In a transparent attempt to punish teachers for organizing union efforts, Michigan Republicans are pushing a bill through the legislature that would prohibit public employees from sending political messages through their work emails. The bill is an attempt to stifle any union-related communication between teachers and other public employees, imposing ridiculously harsh penalties for teachers who send “political” messages:
Michigan educators could face a year in prison for conducting union or political business over public school e-mail servers under a bill advancing in Lansing.
State House Bill 4052 was reported out of committee last week, and would prohibit a public employee from using public e-mail for political campaigning, union activities, union recruitment, and fundraising.
Violators could be found guilty of a misdemeanor, which would carry a fine of up to $1,000, up to one year in prison or both in the bill’s amended version. Organizations found guilty would face up to a $10,000 fine.[…]
The bill is an example of ongoing “classic scapegoating” in Lansing against teachers, and is being used to appeal to the Republican-led Legislature’s base, said Doug Norton, former Howell Education Association president.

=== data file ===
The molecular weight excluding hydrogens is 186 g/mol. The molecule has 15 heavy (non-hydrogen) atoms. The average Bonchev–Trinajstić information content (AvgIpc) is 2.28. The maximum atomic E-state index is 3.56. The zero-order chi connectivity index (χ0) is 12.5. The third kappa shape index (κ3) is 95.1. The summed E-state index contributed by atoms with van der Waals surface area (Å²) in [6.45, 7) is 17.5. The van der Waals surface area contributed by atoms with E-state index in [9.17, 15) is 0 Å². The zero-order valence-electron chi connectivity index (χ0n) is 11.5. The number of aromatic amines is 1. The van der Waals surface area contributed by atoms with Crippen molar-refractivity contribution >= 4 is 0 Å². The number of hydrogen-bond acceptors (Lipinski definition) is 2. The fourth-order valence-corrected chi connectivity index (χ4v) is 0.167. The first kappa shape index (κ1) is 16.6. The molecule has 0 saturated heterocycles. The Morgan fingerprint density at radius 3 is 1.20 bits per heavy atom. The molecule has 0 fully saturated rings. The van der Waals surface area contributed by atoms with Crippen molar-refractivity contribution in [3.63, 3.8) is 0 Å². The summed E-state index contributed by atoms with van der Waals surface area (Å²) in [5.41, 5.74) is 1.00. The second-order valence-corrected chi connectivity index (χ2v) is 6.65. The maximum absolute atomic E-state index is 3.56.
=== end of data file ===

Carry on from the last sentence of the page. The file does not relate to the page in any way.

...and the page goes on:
“I think that they hate the fact that teachers are able to join a union and collectively bargain. I think they have targeted teachers in their organization,” Norton said.
The Michigan Education Association, the largest teachers’ union in the state, says the bill is political retribution after a conservative activist lost a legal battle over the use of school districts’ email service for union lobbying efforts. The Michigan Court of Appeals ruled that teachers’ emails were not subject to the Freedom of Information Act (FOIA), which would’ve made all personal communications subject to public scrutiny.
Instead of abiding by the court’s decision, Michigan Republicans are determined to circumvent the law and crack down on unions by completely banning “political” communication by public employees. The Livingston Daily notes that the bill actually cannot be enforced without modifying the state’s Freedom of Information Act.